Thursday, October 11, 2012


October is Down Syndrome Awareness Month and it is also Right To Life Month.

Jim and Alex came home from Mass today and Jim told me that the priest spoke about Right To Life month.  He spoke about a little girl born with Trisomy 18 and how she has beaten the odds.  She is now 4 years old.  Most babies with that do not live very long and most parents are advised to terminate a pregnancy if it is found out in utero.  I am sure the doctors would say something like “Why would you put yourself and your family through that only to have the baby die shortly after birth, it would be best to take care of this now”. 

I have heard story after story of families that have learned their unborn baby has Down syndrome and be told “It couldn’t be any worse news” or “this baby will be a burden to you and your family” or “they will never learn how to ride a bike or walk” or “you won’t ever go on vacation again”.   When Alex walked in the door this morning after Mass, the thought ran through my mind—“how could anyone look at him and think that he should not have been born?” 

Because that is the reality of it------this child that I carried for nine months, gave birth to, nursed, feed, clothed and cared for the last 16 years--- some other mom may not have wanted.  I was never given a choice because I didn’t know before he was born, but I wouldn’t have done anything differently.  I still would have had him, loved him and fought for him even if I knew before he was born.  Sure—I would have been scared, just like I was when he was born, but I still would have loved him.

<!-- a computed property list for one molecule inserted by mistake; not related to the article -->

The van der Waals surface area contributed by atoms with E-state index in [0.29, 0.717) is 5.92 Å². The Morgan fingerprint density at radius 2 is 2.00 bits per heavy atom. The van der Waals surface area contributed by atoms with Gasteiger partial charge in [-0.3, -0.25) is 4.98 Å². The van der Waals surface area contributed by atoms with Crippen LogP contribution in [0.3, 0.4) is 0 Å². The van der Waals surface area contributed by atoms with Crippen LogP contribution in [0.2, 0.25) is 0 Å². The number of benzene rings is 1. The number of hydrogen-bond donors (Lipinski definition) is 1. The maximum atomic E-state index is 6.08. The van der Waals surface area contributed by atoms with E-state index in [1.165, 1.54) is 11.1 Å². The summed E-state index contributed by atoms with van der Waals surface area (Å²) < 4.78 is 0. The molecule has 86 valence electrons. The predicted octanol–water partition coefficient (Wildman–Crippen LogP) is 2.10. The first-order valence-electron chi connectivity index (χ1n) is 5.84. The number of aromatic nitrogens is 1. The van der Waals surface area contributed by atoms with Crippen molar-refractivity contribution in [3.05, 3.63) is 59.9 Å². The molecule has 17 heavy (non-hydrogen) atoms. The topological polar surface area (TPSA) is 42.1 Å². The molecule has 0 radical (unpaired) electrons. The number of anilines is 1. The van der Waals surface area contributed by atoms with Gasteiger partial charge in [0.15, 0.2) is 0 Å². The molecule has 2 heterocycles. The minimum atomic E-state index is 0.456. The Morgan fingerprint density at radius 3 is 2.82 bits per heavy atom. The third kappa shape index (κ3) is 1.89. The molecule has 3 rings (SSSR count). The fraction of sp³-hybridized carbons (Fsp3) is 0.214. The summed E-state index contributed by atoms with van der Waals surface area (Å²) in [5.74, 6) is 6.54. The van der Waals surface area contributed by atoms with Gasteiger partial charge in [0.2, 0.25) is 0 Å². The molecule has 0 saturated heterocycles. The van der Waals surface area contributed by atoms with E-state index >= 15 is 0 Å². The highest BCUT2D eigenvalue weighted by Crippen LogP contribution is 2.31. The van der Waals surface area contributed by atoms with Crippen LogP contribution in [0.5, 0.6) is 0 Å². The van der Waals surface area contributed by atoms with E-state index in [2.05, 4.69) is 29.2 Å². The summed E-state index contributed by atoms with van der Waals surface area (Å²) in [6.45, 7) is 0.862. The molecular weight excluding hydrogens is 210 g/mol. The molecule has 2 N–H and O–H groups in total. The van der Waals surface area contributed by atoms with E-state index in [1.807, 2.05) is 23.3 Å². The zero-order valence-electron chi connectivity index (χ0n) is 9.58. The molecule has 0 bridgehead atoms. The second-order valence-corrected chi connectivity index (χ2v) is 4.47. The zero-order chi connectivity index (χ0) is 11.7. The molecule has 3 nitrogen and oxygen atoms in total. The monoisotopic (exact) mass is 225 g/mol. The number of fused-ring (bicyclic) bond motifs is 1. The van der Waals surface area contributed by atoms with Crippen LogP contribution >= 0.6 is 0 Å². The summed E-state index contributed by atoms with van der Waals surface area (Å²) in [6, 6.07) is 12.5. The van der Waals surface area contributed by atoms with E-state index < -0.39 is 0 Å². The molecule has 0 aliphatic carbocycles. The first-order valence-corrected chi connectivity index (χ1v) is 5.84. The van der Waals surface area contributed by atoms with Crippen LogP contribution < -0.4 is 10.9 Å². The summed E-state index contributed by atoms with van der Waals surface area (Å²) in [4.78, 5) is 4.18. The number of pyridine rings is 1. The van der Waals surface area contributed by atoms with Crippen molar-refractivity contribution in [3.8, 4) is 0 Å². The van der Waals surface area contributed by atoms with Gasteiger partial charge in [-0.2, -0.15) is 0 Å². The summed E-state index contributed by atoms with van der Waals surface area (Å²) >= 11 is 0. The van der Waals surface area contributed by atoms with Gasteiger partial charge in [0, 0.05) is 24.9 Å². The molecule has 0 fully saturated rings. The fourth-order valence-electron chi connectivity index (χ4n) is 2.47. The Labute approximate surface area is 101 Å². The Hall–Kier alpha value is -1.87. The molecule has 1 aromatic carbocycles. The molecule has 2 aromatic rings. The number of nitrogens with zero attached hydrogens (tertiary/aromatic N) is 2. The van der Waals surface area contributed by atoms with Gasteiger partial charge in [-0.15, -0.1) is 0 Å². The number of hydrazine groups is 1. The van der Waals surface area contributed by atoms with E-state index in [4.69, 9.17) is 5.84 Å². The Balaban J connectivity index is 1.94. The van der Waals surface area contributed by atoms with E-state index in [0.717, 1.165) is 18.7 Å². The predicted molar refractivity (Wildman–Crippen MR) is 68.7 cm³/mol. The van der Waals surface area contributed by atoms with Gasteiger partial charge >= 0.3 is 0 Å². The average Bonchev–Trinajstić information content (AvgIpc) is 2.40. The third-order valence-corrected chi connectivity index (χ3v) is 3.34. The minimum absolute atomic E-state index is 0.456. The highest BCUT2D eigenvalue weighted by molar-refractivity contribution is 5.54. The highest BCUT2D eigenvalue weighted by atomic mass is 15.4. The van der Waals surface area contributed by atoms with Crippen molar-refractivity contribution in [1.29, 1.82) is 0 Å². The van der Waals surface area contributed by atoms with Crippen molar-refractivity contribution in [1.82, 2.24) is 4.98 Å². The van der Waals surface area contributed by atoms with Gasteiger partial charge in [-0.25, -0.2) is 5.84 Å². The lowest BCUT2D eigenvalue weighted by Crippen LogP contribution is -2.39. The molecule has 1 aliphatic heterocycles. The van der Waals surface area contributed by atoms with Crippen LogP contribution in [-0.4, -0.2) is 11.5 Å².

When I look at Alex, I don’t even see Down syndrome.  It is not who he is.  It is just a part of him.  So, when Jim and Alex told me that they were talking about Down syndrome in church today, it kind of took me aback…I had to think a second and realize that it was about him. 

Alex's Justin Bieber look
I know that just by Alex being here has made many, many people change their minds about Down syndrome and what a person with it can be.  My daughter Kristen, just told me a story of one of her friends saying that if he hadn’t known Alex from the pool, he would have been scared if he had found out that a future baby had Down syndrome.  Now that he knows Alex, he wouldn’t think that way.  Alex has changed a lot of people’s minds about Down syndrome and what it is like to have it.  This makes me happy.  I know that it certainly has had an impact on Kristen’s life…in a good way.  Here is a video that she made about a new blood test that is being marketed to prenatal moms.  It is an earlier way to tell if your baby you are carrying has Down syndrome.  Here is what she wanted people to know about it:

Acceptance is a Beautiful Thing

When the boys were little, the thought of what their lives would be like in the teenage years and beyond was a very scary thing for me.  I wouldn’t even let myself go there.  I have fought very hard for the last 16 years to have them both included as much as possible in school and in our community. What I am now realizing more and more is It is something that has to be natural, not forced on others.